Nagios can also be configured in a distributed setup, where datacenters from different parts of the world can be monitored using local nagios server that can report the status back to a central nagios server. This is achieved by NSCA (Nagios Service Check Acceptor) sending monitoring results from the local nagios server to the central server.

Following articles from The Geek Stuff blog, explains about everything that is required to get a jumpstart on the Nagios installation, configuration on Linux. This also explains about how to monitor Linux and Windows host.

You can find the memory used by a program (process) by looking into /proc directory or using standard command such as ps or top. However, you must calculate all memory usage by hand i.e. add Shared Memory + mapped file + total virtual memory size of the process + Resident Set Size + non-swapped physical memory used by process.

So how do you find the memory used by a process or program under Linux? [click to continue…]

Q. How can I find out Linux Resource utilization using vmstat command? How do I get information about high disk I/O and memory usage?

A. vmstat command reports information about processes, memory, paging, block IO, traps, and cpu activity. However, a real advantage of vmstat command output - is to the point and (concise) easy to read/understand. The output of vmstat command use to help identify system bottlenecks. Please note that Linux vmstat does not count itself as a running process.

Here is an output of vmstat command from my enterprise grade system:
$ vmstat -S M

procs -----------memory---------- ---swap-- -----io---- --system-- ----cpu----
r  b   swpd   free   buff  cache   si   so    bi    bo   in    cs us sy id wa
3  0      0   1963    607   2359    0    0     0     0    0     1 32  0 68  0


  • The fist line is nothing but six different categories. The second line gives more information about each category. This second line gives all data you need.
  • -S M: vmstat lets you choose units (k, K, m, M) default is K (1024 bytes) in the default mode. I am using M since this system has over 4 GB memory. Without -M option it will use K as unit

$ vmstat

procs -----------memory---------- ---swap-- -----io---- --system-- ----cpu----
r  b   swpd   free   buff  cache   si   so    bi    bo   in    cs us sy id wa
3  0      0 2485120 621952 2415368  0    0     0     0    0     1 32  0 68  0

Field Description For Vm Mode

(a) procs is the process-related fields are:

  • r: The number of processes waiting for run time.
  • b: The number of processes in uninterruptible sleep.

(b) memory is the memory-related fields are:

  • swpd: the amount of virtual memory used.
  • free: the amount of idle memory.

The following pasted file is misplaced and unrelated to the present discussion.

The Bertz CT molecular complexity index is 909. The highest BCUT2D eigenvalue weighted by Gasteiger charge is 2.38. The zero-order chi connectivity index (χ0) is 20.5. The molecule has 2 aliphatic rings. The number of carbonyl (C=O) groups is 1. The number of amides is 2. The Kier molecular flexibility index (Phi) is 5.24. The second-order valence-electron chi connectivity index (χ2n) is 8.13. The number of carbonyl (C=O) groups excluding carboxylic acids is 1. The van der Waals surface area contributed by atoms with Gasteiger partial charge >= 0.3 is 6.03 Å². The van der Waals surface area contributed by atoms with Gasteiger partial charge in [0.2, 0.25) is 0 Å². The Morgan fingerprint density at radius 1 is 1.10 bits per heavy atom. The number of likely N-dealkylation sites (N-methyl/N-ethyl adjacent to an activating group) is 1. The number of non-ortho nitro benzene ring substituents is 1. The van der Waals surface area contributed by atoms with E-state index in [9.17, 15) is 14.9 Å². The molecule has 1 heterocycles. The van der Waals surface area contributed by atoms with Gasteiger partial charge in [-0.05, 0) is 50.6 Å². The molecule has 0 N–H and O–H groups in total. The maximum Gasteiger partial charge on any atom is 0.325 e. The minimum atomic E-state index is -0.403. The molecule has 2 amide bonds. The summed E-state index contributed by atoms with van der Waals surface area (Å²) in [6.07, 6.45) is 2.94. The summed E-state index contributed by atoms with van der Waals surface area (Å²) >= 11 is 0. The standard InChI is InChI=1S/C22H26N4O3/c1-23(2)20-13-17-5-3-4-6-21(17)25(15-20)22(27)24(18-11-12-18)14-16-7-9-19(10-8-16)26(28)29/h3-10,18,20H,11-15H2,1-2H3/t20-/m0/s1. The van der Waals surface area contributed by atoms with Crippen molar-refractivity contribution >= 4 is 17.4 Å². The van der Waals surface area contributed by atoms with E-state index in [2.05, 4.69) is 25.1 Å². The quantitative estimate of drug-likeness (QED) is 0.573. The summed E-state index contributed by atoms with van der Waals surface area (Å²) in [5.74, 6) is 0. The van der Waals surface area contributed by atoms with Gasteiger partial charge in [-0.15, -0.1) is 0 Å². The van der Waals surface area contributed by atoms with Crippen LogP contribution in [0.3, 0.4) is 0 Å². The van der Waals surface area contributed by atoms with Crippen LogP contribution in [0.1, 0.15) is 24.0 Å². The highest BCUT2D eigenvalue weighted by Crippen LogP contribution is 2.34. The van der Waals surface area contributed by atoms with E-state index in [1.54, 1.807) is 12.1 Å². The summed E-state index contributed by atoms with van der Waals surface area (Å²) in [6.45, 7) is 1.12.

• buff: the amount of memory used as buffers.
  • cache: the amount of memory used as cache.

(c) swap is swap-related fields are:

  • si: Amount of memory swapped in from disk (/s).
  • so: Amount of memory swapped to disk (/s).

(d) io is the I/O-related fields are:

  • bi: Blocks received from a block device (blocks/s).
  • bo: Blocks sent to a block device (blocks/s).

(e) system is the system-related fields are:

  • in: The number of interrupts per second, including the clock.
  • cs: The number of context switches per second.

(f) cpu is the CPU-related fields are:

These are percentages of total CPU time.

  • us: Time spent running non-kernel code. (user time, including nice time)
  • sy: Time spent running kernel code. (system time)
  • id: Time spent idle. Prior to Linux 2.5.41, this includes IO-wait time.
  • wa: Time spent waiting for IO. Prior to Linux 2.5.41, shown as zero.

As you see the first output produced gives averages data since the last reboot. Additional reports give information on a sampling period of length delay. You need to sample data using delays i.e. collect data by setting intervals. For example collect data every 2 seconds (or collect data every 2 second 5 times only):
$ vmstat -S M 2
$ vmstat -S M 2 5

procs -----------memory---------- ---swap-- -----io---- --system-- ----cpu----
r  b   swpd   free   buff  cache   si   so    bi    bo   in    cs us sy id wa
3  0      0   1756    607   2359    0    0     0     0    0     1 32  0 68  0
3  0      0   1756    607   2359    0    0     0     0 1018    65 38  0 62  0
3  0      0   1756    607   2359    0    0     0     0 1011    64 37  0 63  0
3  0      0   1756    607   2359    0    0     0    20 1018    72 37  0 63  0
3  0      0   1756    607   2359    0    0     0     0 1012    64 37  0 62  0
3  0      0   1756    607   2359    0    0     0     0 1011    65 38  0 63  0
3  0      0   1995    607   2359    0    0     0     0 1012    62 35  2 63  0
3  0      0   1731    607   2359    0    0     0     0 1012    64 34  3 62  0
3  0      0   1731    607   2359    0    0     0     0 1013    72 38  0 62  0
3  0      0   1731    607   2359    0    0     0     0 1013    63 37  0 63  0

This is what most system administrators do to identify system bottlenecks. I hope all of you find vmstat data is concise and easy to read.

See also:

You can use the watch command to execute a program or shell script periodically, display its output on screen repeatedly. This allows you to watch the program output change over time. By default, the program is run every 2 seconds. This is useful to monitor memory utilization or disk space usage over time without having to look at scrolling output.
[click to continue…]